The Opihi Shellfish Story
What’s going on underneath those shells? From gastronomy to conservation to evolutionary biology, we pry the secrets out of these little limpets.
Of all the gastropods in the sea, Hawaii loves the humble opihi best of all. With shells shaped like miniature Mount Fujis, the tenacious way they cling to rocks and a sharp saltiness that complements the mildness of poi so well, opihi are both cultural treasure and coveted pupu.
You will find them in the wild along remote shorelines from the Big Island all the way to Gardner Pinnacle, the last barren outcrop in the Northwestern Hawaiian Islands. You will find them rattling around in bags tied to the waists of opihi pickers, who risk their necks to get them. You will find them next to the poke in Honolulu fish markets, selling for up to $18 per pound in the shell. But as a rule, you won’t find them along any stretch of coast where you can also find a place to park, because where people go, the opihi disappear—often right down the gullet of whoever sees them first.
When it comes to fresh Hawaiian seafood, nothing spends less time in transit than the opihi plucked off the rocks and slurped right out of the shell, wriggling tentacles and all. They are typically eaten raw, either plain or poke style, with limu and a dash of sea salt. They also go well on the grill, seasoned with shoyu and ginger perhaps, or a splash of Tabasco or, in a pinch, a spare packet of Taco Bell hot sauce.
At the haute end of the spectrum, there’s a New Wave Opihi Shooter on the appetizer menu at Alan Wong’s—a single raw opihi in a narrow cordial glass filled with spicy tomato water, fennel, basil and ume shiso essence, all meant to be downed in one gulp. Chef George Mavrothalassitis, of Chef Mavro restaurant, once substituted opihi for abalone in a ceviche. It turned out great, he says, but he admits that he prefers his opihi live and unadorned. “The best way is to go to the rocks, grab some opihi, a baguette, a bottle of white wine, and it’s enough,” he says. He is, of course, French. Most opihi lovers would take a cold Heineken over a glass of wine.
On the palate, opihi are rubbery yet crunchy. They taste like the ocean, only richer, but are an acquired taste. Tourists don’t come to Waikiki with opihi on their must-try list, and that’s just as well, since opihi are already too popular among locals for their own good.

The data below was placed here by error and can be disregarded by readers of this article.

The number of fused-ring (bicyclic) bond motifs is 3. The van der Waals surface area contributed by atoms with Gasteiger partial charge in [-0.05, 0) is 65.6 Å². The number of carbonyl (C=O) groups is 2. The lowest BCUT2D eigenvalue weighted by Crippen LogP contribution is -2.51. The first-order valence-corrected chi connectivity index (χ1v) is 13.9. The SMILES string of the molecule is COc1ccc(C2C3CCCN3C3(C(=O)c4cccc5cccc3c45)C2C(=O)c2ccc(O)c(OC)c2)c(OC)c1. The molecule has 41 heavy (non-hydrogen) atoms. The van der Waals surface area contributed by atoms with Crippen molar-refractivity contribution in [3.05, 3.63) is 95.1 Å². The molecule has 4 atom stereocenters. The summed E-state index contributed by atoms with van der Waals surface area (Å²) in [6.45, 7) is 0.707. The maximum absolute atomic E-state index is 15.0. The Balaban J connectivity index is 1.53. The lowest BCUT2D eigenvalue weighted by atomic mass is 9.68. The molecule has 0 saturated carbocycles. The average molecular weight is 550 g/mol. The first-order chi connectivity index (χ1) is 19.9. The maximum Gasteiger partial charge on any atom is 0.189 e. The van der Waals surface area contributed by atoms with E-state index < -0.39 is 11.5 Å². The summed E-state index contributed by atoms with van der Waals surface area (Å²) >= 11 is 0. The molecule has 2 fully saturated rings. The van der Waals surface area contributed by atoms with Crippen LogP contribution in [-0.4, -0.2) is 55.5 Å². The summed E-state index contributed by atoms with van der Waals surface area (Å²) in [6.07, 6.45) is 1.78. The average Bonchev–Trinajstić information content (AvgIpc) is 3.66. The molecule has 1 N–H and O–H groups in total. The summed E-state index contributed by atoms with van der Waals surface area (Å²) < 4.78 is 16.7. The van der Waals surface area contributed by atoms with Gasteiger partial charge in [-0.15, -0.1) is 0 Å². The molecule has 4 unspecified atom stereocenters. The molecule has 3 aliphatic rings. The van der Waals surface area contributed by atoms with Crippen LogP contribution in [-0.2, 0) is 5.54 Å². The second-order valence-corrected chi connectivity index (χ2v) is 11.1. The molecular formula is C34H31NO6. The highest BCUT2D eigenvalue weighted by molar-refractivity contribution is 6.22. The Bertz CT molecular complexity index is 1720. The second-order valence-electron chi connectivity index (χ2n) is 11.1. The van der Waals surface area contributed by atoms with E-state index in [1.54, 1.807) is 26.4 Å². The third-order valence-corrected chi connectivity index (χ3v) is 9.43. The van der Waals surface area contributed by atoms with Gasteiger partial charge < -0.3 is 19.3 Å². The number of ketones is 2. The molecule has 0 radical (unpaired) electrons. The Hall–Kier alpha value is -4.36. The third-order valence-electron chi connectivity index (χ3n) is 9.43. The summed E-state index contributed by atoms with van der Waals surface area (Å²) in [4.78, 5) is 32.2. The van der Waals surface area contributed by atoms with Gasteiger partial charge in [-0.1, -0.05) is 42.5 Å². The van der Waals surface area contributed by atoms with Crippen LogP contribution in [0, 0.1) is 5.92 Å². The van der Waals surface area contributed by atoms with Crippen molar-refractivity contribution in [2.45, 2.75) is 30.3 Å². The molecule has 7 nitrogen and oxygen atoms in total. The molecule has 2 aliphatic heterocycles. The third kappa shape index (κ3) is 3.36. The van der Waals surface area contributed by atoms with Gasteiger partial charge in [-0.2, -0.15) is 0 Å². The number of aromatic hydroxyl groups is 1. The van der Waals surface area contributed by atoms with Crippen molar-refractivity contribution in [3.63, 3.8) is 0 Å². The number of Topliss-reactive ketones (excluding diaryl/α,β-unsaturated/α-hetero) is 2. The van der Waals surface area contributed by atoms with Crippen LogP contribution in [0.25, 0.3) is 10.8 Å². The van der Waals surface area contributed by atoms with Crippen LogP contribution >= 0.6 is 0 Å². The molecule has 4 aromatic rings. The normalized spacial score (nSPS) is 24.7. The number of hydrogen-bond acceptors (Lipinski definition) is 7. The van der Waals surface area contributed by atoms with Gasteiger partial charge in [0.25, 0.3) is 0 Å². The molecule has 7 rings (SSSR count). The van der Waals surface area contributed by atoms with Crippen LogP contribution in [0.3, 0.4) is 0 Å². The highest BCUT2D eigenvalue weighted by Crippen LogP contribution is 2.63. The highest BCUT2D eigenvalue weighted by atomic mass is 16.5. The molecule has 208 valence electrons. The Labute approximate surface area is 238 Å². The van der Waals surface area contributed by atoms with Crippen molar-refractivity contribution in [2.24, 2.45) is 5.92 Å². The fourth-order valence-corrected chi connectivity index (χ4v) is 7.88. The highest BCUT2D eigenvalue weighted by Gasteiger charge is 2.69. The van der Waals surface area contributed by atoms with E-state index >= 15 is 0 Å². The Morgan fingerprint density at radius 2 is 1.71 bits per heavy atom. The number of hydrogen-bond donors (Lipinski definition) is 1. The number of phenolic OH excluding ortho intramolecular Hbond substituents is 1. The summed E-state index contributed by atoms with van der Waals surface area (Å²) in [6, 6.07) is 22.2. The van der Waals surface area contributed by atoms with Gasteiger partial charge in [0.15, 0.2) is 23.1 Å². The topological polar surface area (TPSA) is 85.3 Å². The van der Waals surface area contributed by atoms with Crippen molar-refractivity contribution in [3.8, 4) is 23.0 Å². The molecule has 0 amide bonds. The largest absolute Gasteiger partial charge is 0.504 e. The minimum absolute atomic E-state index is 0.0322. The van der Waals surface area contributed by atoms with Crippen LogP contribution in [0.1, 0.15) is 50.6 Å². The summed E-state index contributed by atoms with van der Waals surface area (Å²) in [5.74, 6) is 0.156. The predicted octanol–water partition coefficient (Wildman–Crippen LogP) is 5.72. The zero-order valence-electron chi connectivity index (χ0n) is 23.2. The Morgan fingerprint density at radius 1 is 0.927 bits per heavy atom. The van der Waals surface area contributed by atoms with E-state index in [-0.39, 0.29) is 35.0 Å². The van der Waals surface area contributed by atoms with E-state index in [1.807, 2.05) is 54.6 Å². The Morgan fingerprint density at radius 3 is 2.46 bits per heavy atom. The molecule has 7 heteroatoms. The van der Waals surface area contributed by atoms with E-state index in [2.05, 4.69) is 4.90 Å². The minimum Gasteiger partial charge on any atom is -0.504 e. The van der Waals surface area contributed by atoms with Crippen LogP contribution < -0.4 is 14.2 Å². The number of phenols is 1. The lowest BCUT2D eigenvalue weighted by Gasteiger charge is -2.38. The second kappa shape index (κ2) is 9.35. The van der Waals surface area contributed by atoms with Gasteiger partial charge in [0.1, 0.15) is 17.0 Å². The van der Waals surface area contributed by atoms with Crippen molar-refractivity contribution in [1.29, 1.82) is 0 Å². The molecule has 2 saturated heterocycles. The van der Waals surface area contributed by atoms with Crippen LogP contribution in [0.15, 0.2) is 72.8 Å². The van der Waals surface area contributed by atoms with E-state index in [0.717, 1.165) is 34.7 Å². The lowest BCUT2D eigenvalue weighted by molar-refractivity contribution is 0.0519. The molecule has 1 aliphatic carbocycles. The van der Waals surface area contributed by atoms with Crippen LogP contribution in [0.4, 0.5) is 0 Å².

While the Neighbor Islands still have some healthy opihi habitat, Oahu’s ‘pihi grounds have been hammered so hard for so long by so many pickers that you’re more likely to find a pair of opihi-shell hoop earrings in a hotel gift shop than you are to find a legally pickable opihi on a rock in Honolulu County. There are efforts afoot to better manage the fishery, but, in the meantime, opihi on Oahu are essentially a shellfish that’s been loved to death.
Hawaii’s Deadliest Catch
If you have ever seen opihi on their home turf, they probably appeared to be stuck in place, like barnacles. Actually, they creep slowly across the rocks as they graze on algae, like so many tiny cows in a field. It’s when opihi are feeding that opihi pickers get their shot at popping them loose with their butter knives or paint scrapers. If the picker blows the first attempt, though, it’s game over. An alarmed opihi clamps down on its rock so tightly not even the most monstrous surf can knock it off. This attachment is sometimes equated with stubborness. The former state legislator James Wakatsuki, Speaker of the House in the 1970s, was nicknamed “The Opihi” because once he took a position on an issue he would not budge, no matter what.
The intense opihi-rock connection is also equated with the bond between mother and child, which sheds light on why opihi are in such demand at baby luau, the celebration of a child’s first birthday. Babies and clingy keiki in Hawaii are sometimes called “little opihi,” as in “Mommy’s little opihi needs to let go now so mommy can have her arms back.” Opihi also tend to cluster together with other opihi, which reminds people of tightly knit families, and enhances opihi’s cuteness a lot.
This cuteness, however, belies a dark side. Opihi are deadly. The Hawaiian saying, He ia make ka opihi, the opihi is the fish of death, sums it up well. It’s not because of anything opihi do, it’s because of where they live, along dangerous shores. A state Department of Health review of drowning deaths from 1993 through 1997 found nine people drowned while picking opihi. Between 1999 and 2009, on the Big Island alone, at least 13 opihi pickers died in drownings, falls from cliffs or, in one case, after getting stuffed into a blowhole by waves, according to news stories in the Hilo Tribune-Herald. With grim numbers like these, opihi are deadlier than sharks, box jellyfish or any other creature living in Hawaiian waters.
Brian Calantoc of Hilo is one of a handful of people on the Big Island, where most of the opihi sold in Honolulu come from, who pick opihi for a living. He spends several days a week working opihi spots around the island. He pays $50 a year for a commercial fishing license so he can sell his catch to markets, and he takes orders through word-of-mouth contacts and via Craigslist, where he currently charges $200 for a one-gallon mayo jar of opihi, cleaned and shelled.